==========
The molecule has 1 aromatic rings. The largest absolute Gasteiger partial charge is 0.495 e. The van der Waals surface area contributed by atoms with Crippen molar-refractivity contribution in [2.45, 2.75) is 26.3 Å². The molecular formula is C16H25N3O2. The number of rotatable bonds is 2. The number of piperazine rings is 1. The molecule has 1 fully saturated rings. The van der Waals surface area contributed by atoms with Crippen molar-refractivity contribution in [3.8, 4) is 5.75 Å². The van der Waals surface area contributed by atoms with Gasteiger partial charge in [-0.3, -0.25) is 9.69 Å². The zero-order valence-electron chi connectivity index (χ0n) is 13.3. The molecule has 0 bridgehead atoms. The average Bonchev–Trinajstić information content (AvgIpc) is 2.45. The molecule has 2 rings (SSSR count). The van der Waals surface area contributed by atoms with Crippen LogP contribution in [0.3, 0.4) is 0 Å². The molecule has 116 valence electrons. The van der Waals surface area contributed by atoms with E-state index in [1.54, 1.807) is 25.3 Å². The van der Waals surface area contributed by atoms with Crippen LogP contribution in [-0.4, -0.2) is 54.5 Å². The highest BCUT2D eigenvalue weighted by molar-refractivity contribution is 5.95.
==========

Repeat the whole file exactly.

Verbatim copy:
The molecule has 1 aromatic rings. The largest absolute Gasteiger partial charge is 0.495 e. The van der Waals surface area contributed by atoms with Crippen molar-refractivity contribution in [2.45, 2.75) is 26.3 Å². The molecular formula is C16H25N3O2. The number of rotatable bonds is 2. The number of piperazine rings is 1. The molecule has 1 fully saturated rings. The van der Waals surface area contributed by atoms with Crippen molar-refractivity contribution in [3.8, 4) is 5.75 Å². The van der Waals surface area contributed by atoms with Gasteiger partial charge in [-0.3, -0.25) is 9.69 Å². The zero-order valence-electron chi connectivity index (χ0n) is 13.3. The molecule has 0 bridgehead atoms. The average Bonchev–Trinajstić information content (AvgIpc) is 2.45. The molecule has 2 rings (SSSR count). The van der Waals surface area contributed by atoms with Crippen LogP contribution in [0.3, 0.4) is 0 Å². The molecule has 116 valence electrons. The van der Waals surface area contributed by atoms with E-state index in [1.54, 1.807) is 25.3 Å². The van der Waals surface area contributed by atoms with Crippen LogP contribution in [-0.4, -0.2) is 54.5 Å². The highest BCUT2D eigenvalue weighted by molar-refractivity contribution is 5.95.